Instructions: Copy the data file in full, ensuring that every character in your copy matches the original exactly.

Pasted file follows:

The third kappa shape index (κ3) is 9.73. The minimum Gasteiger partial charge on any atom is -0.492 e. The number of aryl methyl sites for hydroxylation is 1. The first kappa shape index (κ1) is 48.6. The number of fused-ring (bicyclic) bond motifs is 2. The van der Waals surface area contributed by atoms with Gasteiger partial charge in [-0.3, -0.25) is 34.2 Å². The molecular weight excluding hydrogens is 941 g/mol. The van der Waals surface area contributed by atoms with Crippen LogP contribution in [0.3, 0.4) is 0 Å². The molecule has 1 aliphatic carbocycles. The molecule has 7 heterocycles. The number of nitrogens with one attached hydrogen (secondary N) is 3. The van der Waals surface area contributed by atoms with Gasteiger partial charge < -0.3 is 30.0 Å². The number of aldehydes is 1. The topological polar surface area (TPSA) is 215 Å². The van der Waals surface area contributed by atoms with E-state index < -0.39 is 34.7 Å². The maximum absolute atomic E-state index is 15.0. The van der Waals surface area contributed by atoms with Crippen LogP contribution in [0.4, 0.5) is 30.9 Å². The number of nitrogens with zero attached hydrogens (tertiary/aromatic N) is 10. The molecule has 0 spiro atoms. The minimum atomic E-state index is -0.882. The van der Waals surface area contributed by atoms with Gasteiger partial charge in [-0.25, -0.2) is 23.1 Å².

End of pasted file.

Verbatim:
The third kappa shape index (κ3) is 9.73. The minimum Gasteiger partial charge on any atom is -0.492 e. The number of aryl methyl sites for hydroxylation is 1. The first kappa shape index (κ1) is 48.6. The number of fused-ring (bicyclic) bond motifs is 2. The van der Waals surface area contributed by atoms with Gasteiger partial charge in [-0.3, -0.25) is 34.2 Å². The molecular weight excluding hydrogens is 941 g/mol. The van der Waals surface area contributed by atoms with Crippen LogP contribution in [0.3, 0.4) is 0 Å². The molecule has 1 aliphatic carbocycles. The molecule has 7 heterocycles. The number of nitrogens with one attached hydrogen (secondary N) is 3. The van der Waals surface area contributed by atoms with Gasteiger partial charge < -0.3 is 30.0 Å². The number of aldehydes is 1. The topological polar surface area (TPSA) is 215 Å². The van der Waals surface area contributed by atoms with E-state index < -0.39 is 34.7 Å². The maximum absolute atomic E-state index is 15.0. The van der Waals surface area contributed by atoms with Crippen LogP contribution in [0.4, 0.5) is 30.9 Å². The number of nitrogens with zero attached hydrogens (tertiary/aromatic N) is 10. The molecule has 0 spiro atoms. The minimum atomic E-state index is -0.882. The van der Waals surface area contributed by atoms with Gasteiger partial charge in [-0.25, -0.2) is 23.1 Å².